"Apart from the violence, terror and mass protests on the streets, and the death, violence and destruction in the stadiums Mrs. Bradley, are you enjoying life in Cairo?"
Former USA national coach Bob Bradley, age 53 arrived in late September 2011 with his wife Lindsay to take the reins of the Egyptian national football team, but the camel, and the job itself, has many humps.
A couple of nights ago the American was watching the first half of the Al-Masry v Al-Ahly league match in Port Said on TV, and then drove to Cairo's International Stadium to watch the second half in the VIP lounge, and then was due to watch Zamalek v Ismaily live. AS WE ALL NOW KNOW, A LOT OF STUFF HAPPENED !!!
He saw many of his national team squad bloodied and battered on TV, with their changing room being used to treat the injured and dying. By midnight the Egyptian FA board, who had employed him, were fired by the government, and many of his top players said that they would never play football again!!! CRISIS ? WHAT CRISIS???
Egypt had won the African Cup of Nations seven times, including the last three, the latest being last time out in 2010 in Angola. They had failed to qualify for the current one in Equatorial Guinea and Gabon, and if they had done so, then there would not have been any league matches in Egypt right now.
At the FIFA World Cup they have not fared very well, and have never won a match in the two final stages that they qualified for, in Italy in 1934 and in Italy again in 1990. They lost their only match in 1934 to Hungary 4-2 in Naples. In 1990 they tied both Netherlands 1-1 and Ireland 0-0 in Palermo, and lost 1-0 to England in Cagliari, and finished bottom of the group. So, thats were Bob came in! He is due to open the national team training camp in less than two weeks, on February 15th. Two weeks later their first African Nations 2013 qualifying match is in Central African Republic. On June 1st is their opening match in Cairo against Mozambique on the road to Brazil 2014. WELL, MAYBE ?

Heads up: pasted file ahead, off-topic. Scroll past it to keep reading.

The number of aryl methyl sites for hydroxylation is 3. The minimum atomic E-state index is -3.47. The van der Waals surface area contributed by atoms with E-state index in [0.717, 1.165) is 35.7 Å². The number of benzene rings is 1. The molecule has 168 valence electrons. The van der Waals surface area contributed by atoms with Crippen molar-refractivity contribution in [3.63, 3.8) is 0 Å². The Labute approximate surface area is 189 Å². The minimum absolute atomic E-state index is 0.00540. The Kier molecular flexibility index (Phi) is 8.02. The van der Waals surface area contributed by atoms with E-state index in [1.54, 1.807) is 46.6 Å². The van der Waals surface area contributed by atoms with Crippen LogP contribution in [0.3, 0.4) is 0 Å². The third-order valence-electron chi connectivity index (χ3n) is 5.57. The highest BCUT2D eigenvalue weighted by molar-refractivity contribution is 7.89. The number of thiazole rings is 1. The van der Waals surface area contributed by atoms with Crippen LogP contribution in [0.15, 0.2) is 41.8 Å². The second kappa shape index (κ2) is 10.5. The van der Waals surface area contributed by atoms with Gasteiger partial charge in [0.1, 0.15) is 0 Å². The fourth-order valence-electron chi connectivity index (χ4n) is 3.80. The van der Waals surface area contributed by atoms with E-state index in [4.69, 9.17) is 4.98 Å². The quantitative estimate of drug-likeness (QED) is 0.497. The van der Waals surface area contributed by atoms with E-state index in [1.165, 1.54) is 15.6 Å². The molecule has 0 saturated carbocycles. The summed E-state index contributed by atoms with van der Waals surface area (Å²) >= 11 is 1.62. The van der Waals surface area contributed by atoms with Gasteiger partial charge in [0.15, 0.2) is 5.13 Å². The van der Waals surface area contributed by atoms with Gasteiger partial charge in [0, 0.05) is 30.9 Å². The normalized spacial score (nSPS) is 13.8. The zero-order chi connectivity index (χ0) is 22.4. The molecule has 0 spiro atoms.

Today on CNN, a reporter walked around the Port Said stadium showing bloody seats, discarded shoes, and the gates where many fleeing fans were crushed to death as they were still locked at the end of the match. Witnesses said that a large group of 'fans' wearing the green and white colours of the home team, were let in shortly before kick-off time without being searched.
I have been to matches with as little as 1,000 fans at a South African Premier League match in Stellenbosch, Western Cape where Cape Town Spurs were playing, where every fan was searched. The same at Moroccan League matches in Fez, Tangiers, Kenitra and Marrakesh, and when I was at The Cairo International Stadium there were FOUR check points.
For further insight into football in Africa I can recommend FEET OF THE CHAMELEON, by Ian Hawkey: Portico Press. Winner of the Best Football Book and Best British Sports Book Awards 2010.